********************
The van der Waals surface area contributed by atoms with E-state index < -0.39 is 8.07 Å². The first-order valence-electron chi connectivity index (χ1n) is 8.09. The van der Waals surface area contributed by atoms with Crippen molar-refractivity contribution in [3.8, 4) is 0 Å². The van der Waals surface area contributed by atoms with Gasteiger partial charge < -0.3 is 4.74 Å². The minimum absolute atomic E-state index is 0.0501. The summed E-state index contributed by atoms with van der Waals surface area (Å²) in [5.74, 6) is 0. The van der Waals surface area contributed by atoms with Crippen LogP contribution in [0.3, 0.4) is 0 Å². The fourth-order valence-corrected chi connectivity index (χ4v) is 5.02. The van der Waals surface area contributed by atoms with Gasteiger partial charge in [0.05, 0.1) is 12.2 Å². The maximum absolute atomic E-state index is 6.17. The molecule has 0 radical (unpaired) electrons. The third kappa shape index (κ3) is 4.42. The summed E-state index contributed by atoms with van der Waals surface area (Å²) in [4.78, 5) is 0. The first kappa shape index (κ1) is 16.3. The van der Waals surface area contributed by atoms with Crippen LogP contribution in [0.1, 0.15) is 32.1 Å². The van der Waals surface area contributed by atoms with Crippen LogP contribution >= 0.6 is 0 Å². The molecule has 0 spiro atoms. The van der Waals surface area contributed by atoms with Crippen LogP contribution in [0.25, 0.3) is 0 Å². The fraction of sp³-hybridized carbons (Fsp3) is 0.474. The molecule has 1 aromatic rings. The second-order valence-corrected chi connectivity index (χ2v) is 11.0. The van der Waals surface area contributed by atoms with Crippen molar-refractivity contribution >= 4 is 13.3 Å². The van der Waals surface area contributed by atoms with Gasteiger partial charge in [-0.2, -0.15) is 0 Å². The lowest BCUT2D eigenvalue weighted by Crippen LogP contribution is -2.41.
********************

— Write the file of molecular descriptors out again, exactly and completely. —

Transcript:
The van der Waals surface area contributed by atoms with E-state index < -0.39 is 8.07 Å². The first-order valence-electron chi connectivity index (χ1n) is 8.09. The van der Waals surface area contributed by atoms with Crippen molar-refractivity contribution in [3.8, 4) is 0 Å². The van der Waals surface area contributed by atoms with Gasteiger partial charge < -0.3 is 4.74 Å². The minimum absolute atomic E-state index is 0.0501. The summed E-state index contributed by atoms with van der Waals surface area (Å²) in [5.74, 6) is 0. The van der Waals surface area contributed by atoms with Crippen LogP contribution in [0.3, 0.4) is 0 Å². The fourth-order valence-corrected chi connectivity index (χ4v) is 5.02. The van der Waals surface area contributed by atoms with Gasteiger partial charge in [0.05, 0.1) is 12.2 Å². The maximum absolute atomic E-state index is 6.17. The molecule has 0 radical (unpaired) electrons. The third kappa shape index (κ3) is 4.42. The summed E-state index contributed by atoms with van der Waals surface area (Å²) in [4.78, 5) is 0. The first kappa shape index (κ1) is 16.3. The van der Waals surface area contributed by atoms with Crippen LogP contribution in [0.1, 0.15) is 32.1 Å². The van der Waals surface area contributed by atoms with Crippen LogP contribution >= 0.6 is 0 Å². The molecule has 0 spiro atoms. The van der Waals surface area contributed by atoms with Crippen LogP contribution in [0.25, 0.3) is 0 Å². The fraction of sp³-hybridized carbons (Fsp3) is 0.474. The molecule has 1 aromatic rings. The second-order valence-corrected chi connectivity index (χ2v) is 11.0. The van der Waals surface area contributed by atoms with Crippen molar-refractivity contribution >= 4 is 13.3 Å². The van der Waals surface area contributed by atoms with Gasteiger partial charge in [-0.2, -0.15) is 0 Å². The lowest BCUT2D eigenvalue weighted by Crippen LogP contribution is -2.41.